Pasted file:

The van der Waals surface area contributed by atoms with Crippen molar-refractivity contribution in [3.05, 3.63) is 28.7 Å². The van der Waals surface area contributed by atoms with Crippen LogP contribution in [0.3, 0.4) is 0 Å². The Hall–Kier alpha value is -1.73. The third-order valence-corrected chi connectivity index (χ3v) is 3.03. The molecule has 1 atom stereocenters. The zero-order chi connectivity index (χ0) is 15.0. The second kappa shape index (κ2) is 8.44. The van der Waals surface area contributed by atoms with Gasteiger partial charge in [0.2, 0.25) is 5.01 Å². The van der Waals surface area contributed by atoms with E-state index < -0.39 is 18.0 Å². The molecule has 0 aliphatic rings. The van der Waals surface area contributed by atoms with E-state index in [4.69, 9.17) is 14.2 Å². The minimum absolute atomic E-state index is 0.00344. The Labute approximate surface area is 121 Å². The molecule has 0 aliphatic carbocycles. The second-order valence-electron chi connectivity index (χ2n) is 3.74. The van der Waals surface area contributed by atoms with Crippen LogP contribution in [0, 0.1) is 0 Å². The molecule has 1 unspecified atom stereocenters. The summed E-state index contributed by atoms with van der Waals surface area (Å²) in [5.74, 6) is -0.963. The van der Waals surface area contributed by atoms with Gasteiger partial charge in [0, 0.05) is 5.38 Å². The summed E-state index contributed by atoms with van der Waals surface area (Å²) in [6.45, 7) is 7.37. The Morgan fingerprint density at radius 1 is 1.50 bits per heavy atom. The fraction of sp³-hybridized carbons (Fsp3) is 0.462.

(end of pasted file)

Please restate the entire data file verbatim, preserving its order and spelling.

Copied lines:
The van der Waals surface area contributed by atoms with Crippen molar-refractivity contribution in [3.05, 3.63) is 28.7 Å². The van der Waals surface area contributed by atoms with Crippen LogP contribution in [0.3, 0.4) is 0 Å². The Hall–Kier alpha value is -1.73. The third-order valence-corrected chi connectivity index (χ3v) is 3.03. The molecule has 1 atom stereocenters. The zero-order chi connectivity index (χ0) is 15.0. The second kappa shape index (κ2) is 8.44. The van der Waals surface area contributed by atoms with Gasteiger partial charge in [0.2, 0.25) is 5.01 Å². The van der Waals surface area contributed by atoms with E-state index < -0.39 is 18.0 Å². The molecule has 0 aliphatic rings. The van der Waals surface area contributed by atoms with E-state index in [4.69, 9.17) is 14.2 Å². The minimum absolute atomic E-state index is 0.00344. The Labute approximate surface area is 121 Å². The molecule has 0 aliphatic carbocycles. The second-order valence-electron chi connectivity index (χ2n) is 3.74. The van der Waals surface area contributed by atoms with Crippen LogP contribution in [0, 0.1) is 0 Å². The molecule has 1 unspecified atom stereocenters. The summed E-state index contributed by atoms with van der Waals surface area (Å²) in [5.74, 6) is -0.963. The van der Waals surface area contributed by atoms with Gasteiger partial charge in [0, 0.05) is 5.38 Å². The summed E-state index contributed by atoms with van der Waals surface area (Å²) in [6.45, 7) is 7.37. The Morgan fingerprint density at radius 1 is 1.50 bits per heavy atom. The fraction of sp³-hybridized carbons (Fsp3) is 0.462.